In the clinical field, a number of studies were performed using pharmacometrics approaches, especially the PKPD modeling of certain drugs. The common focuses were on the drug models which describe the concentration-effect, dose-response, and PKPD relationship. In addition, the application of pharmacometrics is also expanded on the disease progression modeling in various diseases that describe the relationship between biomarkers and clinical outcomes, time course of the disease, and placebo effects. The focus of this review includes disease progression modeling of diabetes and integrated models for understanding glucose-insulin dynamics.


   Pharmacometrics Modeling in Type 2 Diabetes Mellitus Top


Diabetes disease progression modeling

Type 2 diabetes mellitus (T2DM) is the most prevalent and usually develops as a part of wider health problem known as metabolic syndrome comprising of obesity, dyslipidemia, hypertension and impaired glucose tolerance (IGT). IGT is characterized by hyperinsulinemia which acts as a compensatory response to the increase insulin resistance.[9] Progression of diabetes from healthy to overt stage starts with the increase in insulin secretion due to increase in insulin resistance for maintaining normoglycemia. Beta cells at a certain stage cannot maintain normoglycemia, and glucose level increases causing changes in beta cell function. Afterward, beta cells mass declines, and the glucose level start to elevate from prediabetic range. When the beta-cell mass decrease severely, the patients become ketotic and get dependent on insulin (in T1DM).[10] Progressive weight gain, declining beta-cell function measured by homeostasis model assessment, loss of glycemic control on medication are other clinical characterization contributing to progression. It has been observed in a study that patients with high baseline body mass index and high fasting plasma glucose (FPG) are prone to the progression to overt diabetes.[11]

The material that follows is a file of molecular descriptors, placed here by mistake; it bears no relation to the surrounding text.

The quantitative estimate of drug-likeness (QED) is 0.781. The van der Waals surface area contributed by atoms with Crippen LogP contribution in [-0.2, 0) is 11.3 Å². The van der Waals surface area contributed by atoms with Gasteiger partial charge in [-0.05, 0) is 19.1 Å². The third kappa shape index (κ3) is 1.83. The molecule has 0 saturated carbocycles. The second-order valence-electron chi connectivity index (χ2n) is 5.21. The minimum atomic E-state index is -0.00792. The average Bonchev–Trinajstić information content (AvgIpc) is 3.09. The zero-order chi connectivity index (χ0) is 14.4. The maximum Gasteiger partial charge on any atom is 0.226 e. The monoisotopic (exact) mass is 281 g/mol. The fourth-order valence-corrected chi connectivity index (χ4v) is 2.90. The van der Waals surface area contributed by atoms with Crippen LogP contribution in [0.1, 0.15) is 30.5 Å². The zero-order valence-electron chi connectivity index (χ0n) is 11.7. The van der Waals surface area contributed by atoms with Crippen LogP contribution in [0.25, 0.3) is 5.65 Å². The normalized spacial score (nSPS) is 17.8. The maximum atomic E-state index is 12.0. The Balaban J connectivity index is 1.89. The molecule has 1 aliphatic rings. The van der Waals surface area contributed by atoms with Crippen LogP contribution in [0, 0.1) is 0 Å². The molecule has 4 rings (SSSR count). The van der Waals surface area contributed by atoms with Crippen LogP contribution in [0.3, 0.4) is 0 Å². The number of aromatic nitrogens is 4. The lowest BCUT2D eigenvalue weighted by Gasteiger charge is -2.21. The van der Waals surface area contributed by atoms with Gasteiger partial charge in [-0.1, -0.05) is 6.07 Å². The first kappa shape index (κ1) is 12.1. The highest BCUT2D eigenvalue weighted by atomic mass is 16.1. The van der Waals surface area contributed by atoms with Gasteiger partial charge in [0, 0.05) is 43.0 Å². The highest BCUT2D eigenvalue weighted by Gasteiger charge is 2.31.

There are few pharmacometrics models developed which focused on the progression of diabetes Type 2 as the disease progress over time. Before Topp et al. in 2000, the models by Bergman et al., (1985)[12] and Mathews et al., (1985)[13] examined glucose and insulin dynamics in their models. These models were developed in diabetic patients in which multiple parameter changes for multiple physiological defects were used to simulate glucose and insulin dynamics. Topp et al. developed one such model consisting of a system of three nonlinear ordinary differential equations describing glucose and insulin dynamics as fast relative to beta-cell mass dynamics in healthy individuals (βIG Model). This model effectively investigated the effects of a single or combination of defects on the behavior of the whole system. The model suggested that blood glucose level of more than 250 mg/dl leads to β-cell death which exceeds the rate of replication and hence leading the system to pathological steady state. The model behaved in the same way as glucose regulatory system behave in response to alteration in blood glucose level, insulin sensitivity, beta-cell mass, and rates of beta-cell insulin secretion. Along with that, the model also predicted three distinct pathways in diabetes, i.e., regulated hyperglycemia, bifurcation, and dynamical hyperglycemia. The βIG model provided a framework for the development of experimental protocols for testing hypothesis related to β-cell exhaustion and the pathogenesis of Type 2 diabetes. Furthermore, it provided a tool for understanding the behavior of β-cell mass, plasma glucose, and plasma insulin in response to therapeutic interventions.[14]


   Treatment Effect/Factors Affecting the Mechanistic Progression of Diabetes Development Top


The semi mechanistic model by Topp et al. was further developed by Ribbing et al. in 2010. The previous model by Topp et al. was derived from the literature and was not applied to clinical data, and it did not incorporate the effects of anti-diabetic treatment as well as has limitation in considering all the physiological effects. Ribbing et al. adopted the model and used it in T2DM patients incorporating the treatment effects and the effects of disease state on beta-cell mass and insulin sensitivity. The model was developed with data from three clinical trials with Tesaglitazar for the treatment of T2DM. In this model, the progression of diabetes was described by decrease in insulin sensitivity and disturbed adaptation of beta-cell mass. Furthermore, it is observed that reduced insulin sensitivity alone does not contribute to diabetes as beta-cell adapt itself in response which eventually bring FPG back to normal set point. It has also been noted that in some instances, the negative feedback is not as functional in diabetes patients as it is in normal nondiabetic population. This impact of the disease state was implemented as an offset in beta-cell adaptation. The study observed that there was deterioration in beta cell mass and insulin sensitivity in all the diabetic patients in comparison to normal subject, and there was typical decrease in insulin sensitivity by 37%–50% in all subjects while FPG increased by 3.1–3.9 mmol/L. The treatment effects of Tesaglitazar show increased in insulin sensitivity, whereas the effects on beta-cell mass (OFFSET) nearly reached its maximum with higher doses. The model identified a strong association between insulin sensitivity and insulin clearance with the use of tesaglitazar.[15]